Thursday, 31 May 2007

Troödos Mountains

One trip that I would heartily recommend is the jeep safari to the Troödos mountains at Cy£35.00,which although more expensive than the Famagusta trip, seemed to pack a lot more in and was much more fun. We had 6 people plus the driver in the jeep with one inthe front, three across the middle seats and two on the sideways seats in the back. I don't know if they would try to pack another couple into the back in high season,which would make it too cramped but with our numbers it was comfortable enough.
There were two jeeps on the trip and the first stop was soon after we got into the mountain area at a good vantage point for a view of the region, just to introduce both drivers and explain the program for the day. Our driver, Rico, and his sidekick Robin (introduced for the day as Adonis the god of love) kept the whole day quite jokey with their cheeky manner, which really made the day. We were asked to ensure we all swapped seats at each stop which was a good idea to give everyone a fair chance at the relative comfort levels of each seat - there were a few sore heads for those in the back on the off road sections.
We then stopped at Omothos, which is the most visited of the Troödos villages that represents what Cyprus used to be like. So you have those narrow little streets lined with crowded stone buildings most now converted to tourist shops, but there's still some of the older generation women selling hand made lace from their chairs out on the street. Even though this is now a tourist spot, the character of the village is so much more laid back than the coast. The very shape of the streets and houses have an interest value you can't find in the bars and apartments that stretch along the coast highway. Basically, it's quaint - don't like to use the word, as it sounds like I'm a rich American visitor wanting to buy the place, but it is. The main square was bustling with the tourists and a school party, but it was still peaceful and radiated that charm of a life in the slow lane. Had we not been on the schedule of a day trip, I could have happily whiled away a few hours watching the world go by from a bar in the square. There's also a monastery in the village that's worth a look.
From Omothos, we went on for a wine tasting at the small Nelion winery (cyprusvines.com/nelion.htm). The lady there gave us the fastest tour of the wine making process I've ever encountered and then we sat down for tasting of the ten or so wines they produce. Most were pleasant but none grabbed me enough to want to buy, although my wife went for a bottle of their Grenache-Cinsault.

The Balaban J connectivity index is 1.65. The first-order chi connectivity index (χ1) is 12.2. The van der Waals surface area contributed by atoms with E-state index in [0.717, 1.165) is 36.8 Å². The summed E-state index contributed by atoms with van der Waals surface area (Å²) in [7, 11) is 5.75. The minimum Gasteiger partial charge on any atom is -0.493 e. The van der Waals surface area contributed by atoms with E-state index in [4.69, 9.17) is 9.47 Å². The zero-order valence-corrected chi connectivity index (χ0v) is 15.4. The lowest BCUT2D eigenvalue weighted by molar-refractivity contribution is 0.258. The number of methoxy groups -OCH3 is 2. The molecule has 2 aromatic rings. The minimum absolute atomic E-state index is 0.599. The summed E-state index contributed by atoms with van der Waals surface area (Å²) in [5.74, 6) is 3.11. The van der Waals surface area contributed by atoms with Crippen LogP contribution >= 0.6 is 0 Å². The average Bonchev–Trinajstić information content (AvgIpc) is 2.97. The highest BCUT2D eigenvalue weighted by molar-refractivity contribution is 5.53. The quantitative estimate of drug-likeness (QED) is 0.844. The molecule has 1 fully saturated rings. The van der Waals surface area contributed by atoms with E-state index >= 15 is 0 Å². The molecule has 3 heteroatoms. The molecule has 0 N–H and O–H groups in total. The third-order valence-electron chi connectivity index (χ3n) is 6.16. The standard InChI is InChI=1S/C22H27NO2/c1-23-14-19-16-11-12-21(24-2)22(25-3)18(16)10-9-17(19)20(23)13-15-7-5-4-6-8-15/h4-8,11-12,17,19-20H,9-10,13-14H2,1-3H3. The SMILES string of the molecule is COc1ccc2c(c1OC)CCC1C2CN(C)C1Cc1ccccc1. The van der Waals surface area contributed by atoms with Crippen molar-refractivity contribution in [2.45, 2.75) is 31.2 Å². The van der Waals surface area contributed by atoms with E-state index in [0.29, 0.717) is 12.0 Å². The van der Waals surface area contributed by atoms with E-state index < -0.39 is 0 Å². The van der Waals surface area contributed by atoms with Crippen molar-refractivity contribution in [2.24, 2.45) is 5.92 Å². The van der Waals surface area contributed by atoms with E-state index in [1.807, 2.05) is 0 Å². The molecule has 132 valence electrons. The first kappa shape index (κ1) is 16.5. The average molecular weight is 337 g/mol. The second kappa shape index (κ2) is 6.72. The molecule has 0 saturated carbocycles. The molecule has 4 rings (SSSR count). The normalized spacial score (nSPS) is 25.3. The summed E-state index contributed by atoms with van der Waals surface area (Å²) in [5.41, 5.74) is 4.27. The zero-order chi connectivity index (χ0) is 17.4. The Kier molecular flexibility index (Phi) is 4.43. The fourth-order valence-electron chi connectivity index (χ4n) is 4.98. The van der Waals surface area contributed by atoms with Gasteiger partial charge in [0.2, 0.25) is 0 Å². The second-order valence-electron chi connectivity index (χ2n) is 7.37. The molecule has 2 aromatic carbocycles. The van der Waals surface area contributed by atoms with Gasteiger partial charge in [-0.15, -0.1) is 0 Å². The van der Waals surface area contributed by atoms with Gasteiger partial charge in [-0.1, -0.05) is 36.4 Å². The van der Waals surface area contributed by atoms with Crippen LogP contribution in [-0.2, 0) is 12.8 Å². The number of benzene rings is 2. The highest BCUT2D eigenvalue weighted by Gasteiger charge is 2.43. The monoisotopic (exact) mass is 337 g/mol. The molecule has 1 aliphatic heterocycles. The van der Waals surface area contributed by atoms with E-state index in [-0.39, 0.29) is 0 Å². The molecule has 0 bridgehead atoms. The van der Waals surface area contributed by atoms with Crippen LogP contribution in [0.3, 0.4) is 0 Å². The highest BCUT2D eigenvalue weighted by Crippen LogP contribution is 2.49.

Onwards, via ashort break at a river ford with an old bridge (very picturesque) to the Kykkos monastery, which is the biggest and most popular in the area. The amount of gold inside is staggering and the walls are decorated with mosaic frescos of various religious scenes, much of the small tiles making these up also covered in gold leaf. A fascinating place to look round it also left me a little cynical of a church hording so much wealth in a country that has tradionally a struggling population. This all hangs on the comment Jesus made to his disciples when they queried the cost of the ointment Mary had bought to wash his feet, the money for which could have fed many of the poor. Jesus said, "There will always be poor". Somehow this concept seems to be taken to a somewhat vulgar extreme in these places.
The lunch stop was next at the village of Prodromos which is the highest village in the Troödos. We didn't have time to look about if you wanted to eat but the lunch was a great buffet of traditional cypriot dishes such as mousaka, stifado, kleftiko etc and very good value at just Cy£5.00 per head including a drink and sweet. It's so nice to go on a day trip where you don't feel like you are dumped at an out of the way lunch stop with crap food at high prices. This was quite the opposite.
After lunch we went over to one of the waterfalls high in the moutains that is close enough to the spring to be flowing all year round. It was one of those idillic spots in the cool shade of the forest, the water cascading from the lip of the cliff, all of which a short 5 minute walk from the end of the dirt road where we left the jeeps. It had that secret grotto feel to it, and although Adonis went straight in to shower under the falls, he could only coax one other member of the group to do likewise as inviting as it was, no-one had thought to pack a towel.
Apart from a brief drive to the highest point for a look at the view (we didn't get out as the summit was swarming with flies) where you cant apparantly see 65% of the entire island, we then headed back down into the sauna like heat of the coast to be returned to our hotel.
The drivers, although very fun and lighthearted in their attitude were still very inforamtive and Rico was forever suddenly stopping the jeep to lean out and grab a sprig of sage, peppermint, lavender or a rose flower for us to smell that grew wild in the region. The wild roses are havested to make the rose water that goes over many of the cypriot desserts, and the herbs were so much more pungent than their shop bought equivalents. This was certainly a day to remember, made more so by the friendliness of a small group and humerous nature of the drivers, and one I would recommend to anyone.

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